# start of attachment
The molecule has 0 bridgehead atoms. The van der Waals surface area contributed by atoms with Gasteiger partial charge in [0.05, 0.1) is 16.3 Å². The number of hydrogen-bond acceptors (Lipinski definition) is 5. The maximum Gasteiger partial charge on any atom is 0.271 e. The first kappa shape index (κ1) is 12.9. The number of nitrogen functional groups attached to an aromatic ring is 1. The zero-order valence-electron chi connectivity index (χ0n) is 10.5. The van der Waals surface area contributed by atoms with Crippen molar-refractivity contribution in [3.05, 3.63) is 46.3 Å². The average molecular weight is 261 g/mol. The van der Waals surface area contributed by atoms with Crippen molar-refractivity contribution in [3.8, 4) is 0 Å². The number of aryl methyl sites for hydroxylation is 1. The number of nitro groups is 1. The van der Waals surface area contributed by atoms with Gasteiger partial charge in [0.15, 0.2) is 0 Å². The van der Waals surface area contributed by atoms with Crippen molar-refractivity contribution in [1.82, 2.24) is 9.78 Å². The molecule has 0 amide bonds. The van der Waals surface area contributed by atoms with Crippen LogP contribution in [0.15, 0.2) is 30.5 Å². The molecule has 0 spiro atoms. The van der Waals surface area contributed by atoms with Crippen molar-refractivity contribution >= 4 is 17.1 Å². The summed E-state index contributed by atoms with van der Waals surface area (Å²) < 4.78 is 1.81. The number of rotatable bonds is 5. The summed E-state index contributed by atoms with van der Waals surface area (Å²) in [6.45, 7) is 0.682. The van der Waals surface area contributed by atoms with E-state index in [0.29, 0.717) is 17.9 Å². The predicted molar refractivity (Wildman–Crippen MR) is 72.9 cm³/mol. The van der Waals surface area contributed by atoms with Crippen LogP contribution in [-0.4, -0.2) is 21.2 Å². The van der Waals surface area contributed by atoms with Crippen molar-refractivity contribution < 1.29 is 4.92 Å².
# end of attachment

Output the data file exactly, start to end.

The molecule has 0 bridgehead atoms. The van der Waals surface area contributed by atoms with Gasteiger partial charge in [0.05, 0.1) is 16.3 Å². The number of hydrogen-bond acceptors (Lipinski definition) is 5. The maximum Gasteiger partial charge on any atom is 0.271 e. The first kappa shape index (κ1) is 12.9. The number of nitrogen functional groups attached to an aromatic ring is 1. The zero-order valence-electron chi connectivity index (χ0n) is 10.5. The van der Waals surface area contributed by atoms with Crippen molar-refractivity contribution in [3.05, 3.63) is 46.3 Å². The average molecular weight is 261 g/mol. The van der Waals surface area contributed by atoms with Crippen molar-refractivity contribution in [3.8, 4) is 0 Å². The number of aryl methyl sites for hydroxylation is 1. The number of nitro groups is 1. The van der Waals surface area contributed by atoms with Gasteiger partial charge in [0.15, 0.2) is 0 Å². The van der Waals surface area contributed by atoms with Crippen molar-refractivity contribution in [1.82, 2.24) is 9.78 Å². The molecule has 0 amide bonds. The van der Waals surface area contributed by atoms with Crippen LogP contribution in [0.15, 0.2) is 30.5 Å². The molecule has 0 spiro atoms. The van der Waals surface area contributed by atoms with Crippen molar-refractivity contribution >= 4 is 17.1 Å². The summed E-state index contributed by atoms with van der Waals surface area (Å²) < 4.78 is 1.81. The number of rotatable bonds is 5. The summed E-state index contributed by atoms with van der Waals surface area (Å²) in [6.45, 7) is 0.682. The van der Waals surface area contributed by atoms with E-state index in [0.29, 0.717) is 17.9 Å². The predicted molar refractivity (Wildman–Crippen MR) is 72.9 cm³/mol. The van der Waals surface area contributed by atoms with Crippen LogP contribution in [-0.4, -0.2) is 21.2 Å². The van der Waals surface area contributed by atoms with Crippen molar-refractivity contribution < 1.29 is 4.92 Å².